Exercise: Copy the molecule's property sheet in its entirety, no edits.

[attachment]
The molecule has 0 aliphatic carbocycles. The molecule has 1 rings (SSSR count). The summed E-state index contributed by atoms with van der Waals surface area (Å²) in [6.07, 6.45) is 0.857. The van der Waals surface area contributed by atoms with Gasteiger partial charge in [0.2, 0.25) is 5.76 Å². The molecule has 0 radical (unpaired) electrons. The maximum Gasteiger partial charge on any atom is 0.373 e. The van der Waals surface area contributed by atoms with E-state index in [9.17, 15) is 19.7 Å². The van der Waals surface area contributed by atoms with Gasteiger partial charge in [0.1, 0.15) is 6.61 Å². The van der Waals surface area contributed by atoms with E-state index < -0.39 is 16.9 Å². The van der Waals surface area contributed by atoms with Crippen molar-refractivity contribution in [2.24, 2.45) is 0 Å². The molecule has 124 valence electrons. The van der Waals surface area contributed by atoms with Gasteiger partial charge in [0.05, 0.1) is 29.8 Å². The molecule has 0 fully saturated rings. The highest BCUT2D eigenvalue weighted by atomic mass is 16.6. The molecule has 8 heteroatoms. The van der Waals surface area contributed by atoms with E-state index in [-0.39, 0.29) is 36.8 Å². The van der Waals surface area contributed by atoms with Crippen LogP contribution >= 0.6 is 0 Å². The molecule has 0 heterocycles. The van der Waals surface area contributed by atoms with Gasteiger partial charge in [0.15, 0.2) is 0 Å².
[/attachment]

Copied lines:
The molecule has 0 aliphatic carbocycles. The molecule has 1 rings (SSSR count). The summed E-state index contributed by atoms with van der Waals surface area (Å²) in [6.07, 6.45) is 0.857. The van der Waals surface area contributed by atoms with Gasteiger partial charge in [0.2, 0.25) is 5.76 Å². The molecule has 0 radical (unpaired) electrons. The maximum Gasteiger partial charge on any atom is 0.373 e. The van der Waals surface area contributed by atoms with E-state index in [9.17, 15) is 19.7 Å². The van der Waals surface area contributed by atoms with Gasteiger partial charge in [0.1, 0.15) is 6.61 Å². The van der Waals surface area contributed by atoms with E-state index < -0.39 is 16.9 Å². The van der Waals surface area contributed by atoms with Crippen molar-refractivity contribution in [2.24, 2.45) is 0 Å². The molecule has 124 valence electrons. The van der Waals surface area contributed by atoms with Gasteiger partial charge in [0.05, 0.1) is 29.8 Å². The molecule has 0 fully saturated rings. The highest BCUT2D eigenvalue weighted by atomic mass is 16.6. The molecule has 8 heteroatoms. The van der Waals surface area contributed by atoms with E-state index in [-0.39, 0.29) is 36.8 Å². The van der Waals surface area contributed by atoms with Crippen LogP contribution >= 0.6 is 0 Å². The molecule has 0 heterocycles. The van der Waals surface area contributed by atoms with Gasteiger partial charge in [0.15, 0.2) is 0 Å².